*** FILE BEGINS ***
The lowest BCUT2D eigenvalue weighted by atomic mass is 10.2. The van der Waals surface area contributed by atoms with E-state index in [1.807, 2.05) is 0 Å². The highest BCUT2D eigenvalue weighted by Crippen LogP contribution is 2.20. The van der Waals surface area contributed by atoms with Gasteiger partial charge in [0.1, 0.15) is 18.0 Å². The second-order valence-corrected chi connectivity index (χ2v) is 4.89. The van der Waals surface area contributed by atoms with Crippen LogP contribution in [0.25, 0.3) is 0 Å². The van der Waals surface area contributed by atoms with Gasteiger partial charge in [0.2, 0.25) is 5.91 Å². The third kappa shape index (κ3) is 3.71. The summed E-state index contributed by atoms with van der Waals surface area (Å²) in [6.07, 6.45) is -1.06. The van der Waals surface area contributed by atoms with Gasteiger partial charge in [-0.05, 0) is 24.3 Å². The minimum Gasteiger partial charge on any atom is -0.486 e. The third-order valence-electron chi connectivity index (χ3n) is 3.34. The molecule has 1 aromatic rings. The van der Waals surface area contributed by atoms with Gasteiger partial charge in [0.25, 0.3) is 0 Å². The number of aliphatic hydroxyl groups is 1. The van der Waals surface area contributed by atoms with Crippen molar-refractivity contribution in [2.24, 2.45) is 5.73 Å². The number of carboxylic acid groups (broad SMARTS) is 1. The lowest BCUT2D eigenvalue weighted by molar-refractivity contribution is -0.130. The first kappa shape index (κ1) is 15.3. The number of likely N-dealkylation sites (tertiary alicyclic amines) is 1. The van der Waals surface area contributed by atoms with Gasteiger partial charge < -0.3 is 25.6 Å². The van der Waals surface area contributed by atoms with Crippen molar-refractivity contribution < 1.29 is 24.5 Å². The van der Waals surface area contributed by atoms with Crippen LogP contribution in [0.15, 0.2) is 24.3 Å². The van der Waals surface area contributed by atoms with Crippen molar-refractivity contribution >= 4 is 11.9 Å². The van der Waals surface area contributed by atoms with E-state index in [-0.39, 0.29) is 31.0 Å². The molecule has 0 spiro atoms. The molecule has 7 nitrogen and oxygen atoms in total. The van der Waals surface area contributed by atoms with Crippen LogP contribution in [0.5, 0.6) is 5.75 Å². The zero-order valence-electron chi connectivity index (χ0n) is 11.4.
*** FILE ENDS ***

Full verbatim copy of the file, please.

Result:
The lowest BCUT2D eigenvalue weighted by atomic mass is 10.2. The van der Waals surface area contributed by atoms with E-state index in [1.807, 2.05) is 0 Å². The highest BCUT2D eigenvalue weighted by Crippen LogP contribution is 2.20. The van der Waals surface area contributed by atoms with Gasteiger partial charge in [0.1, 0.15) is 18.0 Å². The second-order valence-corrected chi connectivity index (χ2v) is 4.89. The van der Waals surface area contributed by atoms with Crippen LogP contribution in [0.25, 0.3) is 0 Å². The van der Waals surface area contributed by atoms with Gasteiger partial charge in [0.2, 0.25) is 5.91 Å². The third kappa shape index (κ3) is 3.71. The summed E-state index contributed by atoms with van der Waals surface area (Å²) in [6.07, 6.45) is -1.06. The van der Waals surface area contributed by atoms with Gasteiger partial charge in [-0.05, 0) is 24.3 Å². The minimum Gasteiger partial charge on any atom is -0.486 e. The third-order valence-electron chi connectivity index (χ3n) is 3.34. The molecule has 1 aromatic rings. The van der Waals surface area contributed by atoms with Gasteiger partial charge in [0.25, 0.3) is 0 Å². The number of aliphatic hydroxyl groups is 1. The van der Waals surface area contributed by atoms with Crippen molar-refractivity contribution in [2.24, 2.45) is 5.73 Å². The number of carboxylic acid groups (broad SMARTS) is 1. The lowest BCUT2D eigenvalue weighted by molar-refractivity contribution is -0.130. The first kappa shape index (κ1) is 15.3. The number of likely N-dealkylation sites (tertiary alicyclic amines) is 1. The van der Waals surface area contributed by atoms with Gasteiger partial charge < -0.3 is 25.6 Å². The van der Waals surface area contributed by atoms with Crippen molar-refractivity contribution < 1.29 is 24.5 Å². The van der Waals surface area contributed by atoms with Crippen LogP contribution in [0.15, 0.2) is 24.3 Å². The van der Waals surface area contributed by atoms with Crippen molar-refractivity contribution >= 4 is 11.9 Å². The van der Waals surface area contributed by atoms with E-state index in [-0.39, 0.29) is 31.0 Å². The molecule has 0 spiro atoms. The molecule has 7 nitrogen and oxygen atoms in total. The van der Waals surface area contributed by atoms with Crippen LogP contribution in [0.5, 0.6) is 5.75 Å². The zero-order valence-electron chi connectivity index (χ0n) is 11.4.